Headquarters Relocation Best Practices
Choosing a new headquarters location can be a daunting and expensive process. But following certain protocol can ensure success.
Some companies grow up in a city and remain there for generations, while others move around as they evolve. There have been legendary examples of positive company-community relationships, such as Coca-Cola and Atlanta; Wal-Mart and Bentonville, Arkansas; Dow Chemical and Midland, Michigan; Corning Incorporated and Corning, New York; and Bank of America and Charlotte. There have also been companies that needed to leave a community to seek a more strategic fit elsewhere, and companies forced to move after being acquired. A move should not be viewed as a failure by the community, but it is often inevitable. The relationship between a company and a community is not a permanent commitment, but an opportunity for mutual benefits for a period of time.
Types of Headquarters
As a company evolves from a small business to a major corporation, its structure, headquarters operations, and strategic location needs change. Companies evolve from having all operations in one location to being global holding companies resulting in these different types of headquarters:
Small to Midsize Company Headquarters - all company functions and operations are located in one city.
Corporate Headquarters - traditional executive and functional operations in one location that can vary widely in the number of employees.
Holding Company Headquarters - typically small organizations with executive and financial operations that have oversight of multiple companies.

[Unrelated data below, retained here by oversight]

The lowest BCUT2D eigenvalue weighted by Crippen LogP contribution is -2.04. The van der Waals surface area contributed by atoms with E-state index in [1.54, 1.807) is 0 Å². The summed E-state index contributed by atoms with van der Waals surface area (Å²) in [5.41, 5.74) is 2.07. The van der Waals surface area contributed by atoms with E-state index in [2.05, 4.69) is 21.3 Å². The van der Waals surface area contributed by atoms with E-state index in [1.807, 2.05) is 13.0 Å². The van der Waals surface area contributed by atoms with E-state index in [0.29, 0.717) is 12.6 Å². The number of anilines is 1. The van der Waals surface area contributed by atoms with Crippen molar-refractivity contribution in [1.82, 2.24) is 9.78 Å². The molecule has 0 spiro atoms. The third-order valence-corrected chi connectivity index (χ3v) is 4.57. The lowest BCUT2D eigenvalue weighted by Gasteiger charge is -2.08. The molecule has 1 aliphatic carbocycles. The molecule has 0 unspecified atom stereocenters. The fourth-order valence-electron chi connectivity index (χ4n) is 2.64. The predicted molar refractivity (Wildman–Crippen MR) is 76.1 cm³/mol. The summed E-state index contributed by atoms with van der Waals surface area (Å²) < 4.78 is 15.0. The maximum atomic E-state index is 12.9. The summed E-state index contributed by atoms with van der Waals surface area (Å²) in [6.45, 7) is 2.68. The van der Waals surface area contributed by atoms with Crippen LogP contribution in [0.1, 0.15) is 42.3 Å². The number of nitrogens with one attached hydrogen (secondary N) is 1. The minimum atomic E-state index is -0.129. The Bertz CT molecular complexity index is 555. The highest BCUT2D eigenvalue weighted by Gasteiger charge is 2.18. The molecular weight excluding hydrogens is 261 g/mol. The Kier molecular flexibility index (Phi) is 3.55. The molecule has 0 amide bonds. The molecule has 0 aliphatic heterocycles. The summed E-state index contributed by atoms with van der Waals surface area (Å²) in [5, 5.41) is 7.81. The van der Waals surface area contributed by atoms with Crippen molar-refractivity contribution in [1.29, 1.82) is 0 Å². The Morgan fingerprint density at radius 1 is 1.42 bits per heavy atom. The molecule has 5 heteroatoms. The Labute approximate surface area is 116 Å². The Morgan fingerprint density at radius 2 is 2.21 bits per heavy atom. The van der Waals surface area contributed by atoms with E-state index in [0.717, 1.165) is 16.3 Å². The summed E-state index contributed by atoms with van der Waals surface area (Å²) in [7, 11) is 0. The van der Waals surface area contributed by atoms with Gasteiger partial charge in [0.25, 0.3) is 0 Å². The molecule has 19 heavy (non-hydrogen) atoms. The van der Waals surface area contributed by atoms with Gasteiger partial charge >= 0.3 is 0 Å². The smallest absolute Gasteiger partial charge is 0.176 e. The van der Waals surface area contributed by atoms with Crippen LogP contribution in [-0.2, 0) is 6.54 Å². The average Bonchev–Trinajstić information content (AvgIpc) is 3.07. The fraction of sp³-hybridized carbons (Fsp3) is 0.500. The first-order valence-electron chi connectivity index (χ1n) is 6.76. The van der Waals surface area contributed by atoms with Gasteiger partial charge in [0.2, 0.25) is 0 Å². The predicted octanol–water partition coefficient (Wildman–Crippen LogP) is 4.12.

Division or Subsidiary Headquarters - may have a full complement of executive and functional senior staff. Back office and shared services operations may be located at the corporate headquarters location. This depends on the level of centralization of a company and life stage of the business.
Regional Headquarters - scenarios include foreign companies requiring U.S. or Americas presence; domestic companies with regional headquarters; and domestic companies that need access to the Caribbean or Latin America via south Florida, or the Pacific Rim via the West Coast.
Why Headquarters Are Relocated
Although many companies may be established and remain in a given location for years, relocation sometimes has advantages.
Ability to radically effect change - Relocation is often effective if a CEO needs to quickly shake up an organization by shedding certain individuals or modifying corporate culture.
Send a message to stockholders and customers - Getting out the message that a company has made a radical restructuring in its organization, a change in product mix, or a shift in markets can be communicated by a headquarters location move.
Better access to an emerging market or business partner - Companies will relocate as markets shift or they need to establish a strong relationship with a particular business partner.
Lower operating costs - As companies mature and margins are reduced, some companies will relocate from larger, higher cost cities to lower cost areas.
Mergers and acquisitions - A merger or acquisition often results in a consolidation of headquarters operations into one location. Controlled by investors - Investors in emerging companies typically dictate the location of the company to suit their needs. Enhance ability to attract talent - Companies will relocate their headquarters if they need to be better positioned to attract top internal and external talent.
Gain access to government policymakers - In some circumstances, gaining access to government policymakers was an important location consideration in selecting a state or national capital as a headquarters destination.
Personal preference of senior executives - Although this consideration has become less likely to pass a board of directors in this time of governance scrutiny, particularly with publicly held firms, occasionally a CEO selects a headquarters destination due to personal quality of life preferences.
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